“Yeh Freedom Life”: Documentary and Social Change in India

On Tuesday, March 30, students and faculty congregated virtually for a Zoom discussion with filmmaker Priya Sen. The event was a part of the weekly Alternative Cinema series, which presents a wide array of experimental and marginalized films for the Colgate community. The series is funded by the New York State Council on the Arts and organized by the Colgate Arts Council, the Department of Art and Art History and the Film and Media Studies Program. This week’s discussion, co-sponsored by the LGBTQ Studies Department, was specifically programmed by Ani Maitra, Associate Professor of Film and Media, and Yi Cui, Assistant Professor of Art and Art History. 

Introduced and moderated by Professor Maitra himself, the discussion focused on Sen’s 2018 documentary “Yeh Freedom Life.” Taking place over the course of the year, the film follows two working-class women living in South Delhi, Sachi and Parveen, who are profiled navigating their work, friendships and sexuality under the at-times rigid restraints of society and their own families. As Sen explained, the documentary emerged at a time of significant social change in India due to the abolishment of Penal Code 377 on October 6, 2018. Penal Code 377 is a law that, for the past two centuries, categorized homosexuality as a crime punishable by 10 years in prison or even the death penalty. 

Sen, who is currently based in India, joined the 7:20 p.m. EST Zoom call at 5:20 a.m. her time. The filmmaker’s previous work has largely concentrated on questions of form, urban dynamics, music and migration, mainly in the city of New Delhi. She has worked as an editor and sound designer and has been with the Sarai Programme at CSDS since 2005. 

The discussion of “Yeh Freedom Life,” which is Sen’s first feature-length film, covered topics like how she went about the filming process, the structure of the film and its reception in festival and critical circles. While the first half of the discussion was moderated by professors Maitra and Cui, the second half of the conversation was mainly led by questions from student participants.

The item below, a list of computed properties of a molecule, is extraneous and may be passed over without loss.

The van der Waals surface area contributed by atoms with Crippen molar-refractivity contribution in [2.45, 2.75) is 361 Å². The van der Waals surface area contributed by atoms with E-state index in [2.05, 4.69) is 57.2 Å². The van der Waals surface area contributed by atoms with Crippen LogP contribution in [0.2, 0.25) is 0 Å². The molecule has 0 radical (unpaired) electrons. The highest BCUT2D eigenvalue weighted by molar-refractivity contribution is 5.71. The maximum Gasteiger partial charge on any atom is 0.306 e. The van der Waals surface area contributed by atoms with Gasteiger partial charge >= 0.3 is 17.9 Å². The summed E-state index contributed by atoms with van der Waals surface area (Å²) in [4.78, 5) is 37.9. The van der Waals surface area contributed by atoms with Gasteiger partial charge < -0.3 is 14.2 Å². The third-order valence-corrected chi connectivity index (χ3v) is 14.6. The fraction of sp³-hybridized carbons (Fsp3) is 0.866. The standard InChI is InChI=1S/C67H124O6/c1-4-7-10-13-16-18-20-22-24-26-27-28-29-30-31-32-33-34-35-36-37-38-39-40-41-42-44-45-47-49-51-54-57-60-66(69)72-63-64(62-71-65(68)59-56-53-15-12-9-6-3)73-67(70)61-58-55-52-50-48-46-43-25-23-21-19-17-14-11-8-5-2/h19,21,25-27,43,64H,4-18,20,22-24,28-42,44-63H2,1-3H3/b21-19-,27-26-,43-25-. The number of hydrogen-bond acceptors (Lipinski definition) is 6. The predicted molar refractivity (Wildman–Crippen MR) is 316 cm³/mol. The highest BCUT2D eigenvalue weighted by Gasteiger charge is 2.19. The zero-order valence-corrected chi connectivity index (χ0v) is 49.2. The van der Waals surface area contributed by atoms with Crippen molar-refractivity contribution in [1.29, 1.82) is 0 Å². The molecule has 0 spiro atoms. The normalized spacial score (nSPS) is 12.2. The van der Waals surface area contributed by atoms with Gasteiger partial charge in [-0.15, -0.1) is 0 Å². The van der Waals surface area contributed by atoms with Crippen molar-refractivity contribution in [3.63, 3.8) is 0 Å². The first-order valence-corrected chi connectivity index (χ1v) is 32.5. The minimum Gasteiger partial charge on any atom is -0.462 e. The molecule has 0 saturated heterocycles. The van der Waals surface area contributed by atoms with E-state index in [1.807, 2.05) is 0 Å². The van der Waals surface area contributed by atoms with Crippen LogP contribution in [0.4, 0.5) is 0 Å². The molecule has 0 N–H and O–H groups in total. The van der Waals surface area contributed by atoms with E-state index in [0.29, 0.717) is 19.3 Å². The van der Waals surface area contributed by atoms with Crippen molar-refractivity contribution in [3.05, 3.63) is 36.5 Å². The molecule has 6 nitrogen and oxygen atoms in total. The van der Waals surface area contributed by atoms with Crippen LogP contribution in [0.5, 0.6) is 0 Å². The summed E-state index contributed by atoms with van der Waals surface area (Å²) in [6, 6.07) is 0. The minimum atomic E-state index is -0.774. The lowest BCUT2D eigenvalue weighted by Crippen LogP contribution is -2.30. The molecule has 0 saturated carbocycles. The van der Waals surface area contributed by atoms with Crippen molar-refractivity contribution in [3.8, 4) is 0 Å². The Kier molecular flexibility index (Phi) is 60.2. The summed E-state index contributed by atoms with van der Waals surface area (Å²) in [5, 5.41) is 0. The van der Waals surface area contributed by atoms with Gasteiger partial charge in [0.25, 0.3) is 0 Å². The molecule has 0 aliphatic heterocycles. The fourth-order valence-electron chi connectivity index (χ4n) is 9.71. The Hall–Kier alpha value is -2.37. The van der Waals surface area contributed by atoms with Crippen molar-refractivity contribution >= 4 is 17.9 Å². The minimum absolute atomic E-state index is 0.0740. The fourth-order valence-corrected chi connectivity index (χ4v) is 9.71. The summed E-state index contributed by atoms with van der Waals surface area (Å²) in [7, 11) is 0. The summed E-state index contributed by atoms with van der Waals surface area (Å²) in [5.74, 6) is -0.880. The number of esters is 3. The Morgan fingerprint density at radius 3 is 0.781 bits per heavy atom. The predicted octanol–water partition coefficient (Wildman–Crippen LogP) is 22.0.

When asked about how she created the structure of the film and how she chose the protagonists, Sen explained the importance of keeping an open mind and not having a pre-existing notion of what the film should ultimately look like. 

“It was really about not having a structure, in the beginning, and allowing the material to speak,” Sen said. “There’s something magical that always happens. You just meet the people you’re supposed to meet or something […] I didn’t really choose Parveen or Sachi. It was almost like we all chose each other.”

Rather than actively pursuing one narrative or another, Sen prefers to simply inhabit a space and observe the dynamics present. To her, however, she is not adopting a fly-on-the-wall mentality, but instead a conscious relationship between the subjects and the camera — an interesting and rich dynamic in itself. 

While Sen pushes back on the reductionary categorization of “Yeh Freedom Film” as a groundbreaking LGBTQ documentary, it is to be sure that the film’s refreshingly honest and unwavering depiction of its two protagonists cements its place in the a socially expansive and revolutionary filmic realm.